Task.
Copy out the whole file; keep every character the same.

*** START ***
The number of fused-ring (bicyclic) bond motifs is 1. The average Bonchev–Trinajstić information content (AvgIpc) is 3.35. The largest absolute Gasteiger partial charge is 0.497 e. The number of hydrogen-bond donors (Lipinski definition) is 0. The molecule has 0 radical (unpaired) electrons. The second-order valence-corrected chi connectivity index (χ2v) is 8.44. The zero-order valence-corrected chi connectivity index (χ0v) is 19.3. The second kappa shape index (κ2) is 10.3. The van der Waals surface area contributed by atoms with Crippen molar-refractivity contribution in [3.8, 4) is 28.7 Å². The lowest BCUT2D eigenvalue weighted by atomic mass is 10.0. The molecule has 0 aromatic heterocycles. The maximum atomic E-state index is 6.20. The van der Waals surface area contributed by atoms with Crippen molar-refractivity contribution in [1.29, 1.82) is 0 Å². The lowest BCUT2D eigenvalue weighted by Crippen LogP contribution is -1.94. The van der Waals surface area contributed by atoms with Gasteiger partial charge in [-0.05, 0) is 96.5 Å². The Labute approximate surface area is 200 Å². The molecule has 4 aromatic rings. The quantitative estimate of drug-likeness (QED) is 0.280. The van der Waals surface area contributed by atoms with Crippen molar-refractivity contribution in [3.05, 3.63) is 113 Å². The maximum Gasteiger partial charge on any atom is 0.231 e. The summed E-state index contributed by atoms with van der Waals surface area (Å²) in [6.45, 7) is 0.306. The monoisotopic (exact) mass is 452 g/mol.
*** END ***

The number of fused-ring (bicyclic) bond motifs is 1. The average Bonchev–Trinajstić information content (AvgIpc) is 3.35. The largest absolute Gasteiger partial charge is 0.497 e. The number of hydrogen-bond donors (Lipinski definition) is 0. The molecule has 0 radical (unpaired) electrons. The second-order valence-corrected chi connectivity index (χ2v) is 8.44. The zero-order valence-corrected chi connectivity index (χ0v) is 19.3. The second kappa shape index (κ2) is 10.3. The van der Waals surface area contributed by atoms with Crippen molar-refractivity contribution in [3.8, 4) is 28.7 Å². The lowest BCUT2D eigenvalue weighted by atomic mass is 10.0. The molecule has 0 aromatic heterocycles. The maximum atomic E-state index is 6.20. The van der Waals surface area contributed by atoms with Crippen molar-refractivity contribution in [1.29, 1.82) is 0 Å². The lowest BCUT2D eigenvalue weighted by Crippen LogP contribution is -1.94. The van der Waals surface area contributed by atoms with Gasteiger partial charge in [-0.05, 0) is 96.5 Å². The Labute approximate surface area is 200 Å². The molecule has 4 aromatic rings. The quantitative estimate of drug-likeness (QED) is 0.280. The van der Waals surface area contributed by atoms with Crippen molar-refractivity contribution in [3.05, 3.63) is 113 Å². The maximum Gasteiger partial charge on any atom is 0.231 e. The summed E-state index contributed by atoms with van der Waals surface area (Å²) in [6.45, 7) is 0.306. The monoisotopic (exact) mass is 452 g/mol.